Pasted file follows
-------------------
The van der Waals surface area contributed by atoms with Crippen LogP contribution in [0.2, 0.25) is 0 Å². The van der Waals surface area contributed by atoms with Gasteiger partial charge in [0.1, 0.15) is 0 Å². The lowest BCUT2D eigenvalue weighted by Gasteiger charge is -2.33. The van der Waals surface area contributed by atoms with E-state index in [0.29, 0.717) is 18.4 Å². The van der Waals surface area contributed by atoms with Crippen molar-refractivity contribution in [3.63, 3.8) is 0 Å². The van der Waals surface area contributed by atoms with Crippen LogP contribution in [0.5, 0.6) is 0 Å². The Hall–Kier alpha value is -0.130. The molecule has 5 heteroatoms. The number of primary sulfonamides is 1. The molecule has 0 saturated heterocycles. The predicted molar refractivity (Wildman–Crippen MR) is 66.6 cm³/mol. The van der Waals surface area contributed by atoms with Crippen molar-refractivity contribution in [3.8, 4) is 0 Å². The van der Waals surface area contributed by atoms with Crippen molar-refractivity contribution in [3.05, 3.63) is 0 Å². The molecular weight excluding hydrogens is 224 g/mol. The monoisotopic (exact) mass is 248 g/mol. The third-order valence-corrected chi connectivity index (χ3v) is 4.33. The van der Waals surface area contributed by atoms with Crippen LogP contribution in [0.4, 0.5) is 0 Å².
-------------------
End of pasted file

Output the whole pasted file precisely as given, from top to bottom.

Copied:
The van der Waals surface area contributed by atoms with Crippen LogP contribution in [0.2, 0.25) is 0 Å². The van der Waals surface area contributed by atoms with Gasteiger partial charge in [0.1, 0.15) is 0 Å². The lowest BCUT2D eigenvalue weighted by Gasteiger charge is -2.33. The van der Waals surface area contributed by atoms with E-state index in [0.29, 0.717) is 18.4 Å². The van der Waals surface area contributed by atoms with Crippen molar-refractivity contribution in [3.63, 3.8) is 0 Å². The van der Waals surface area contributed by atoms with Crippen LogP contribution in [0.5, 0.6) is 0 Å². The Hall–Kier alpha value is -0.130. The molecule has 5 heteroatoms. The number of primary sulfonamides is 1. The molecule has 0 saturated heterocycles. The predicted molar refractivity (Wildman–Crippen MR) is 66.6 cm³/mol. The van der Waals surface area contributed by atoms with Crippen molar-refractivity contribution in [3.8, 4) is 0 Å². The van der Waals surface area contributed by atoms with Crippen molar-refractivity contribution in [3.05, 3.63) is 0 Å². The molecular weight excluding hydrogens is 224 g/mol. The monoisotopic (exact) mass is 248 g/mol. The third-order valence-corrected chi connectivity index (χ3v) is 4.33. The van der Waals surface area contributed by atoms with Crippen LogP contribution in [0.4, 0.5) is 0 Å².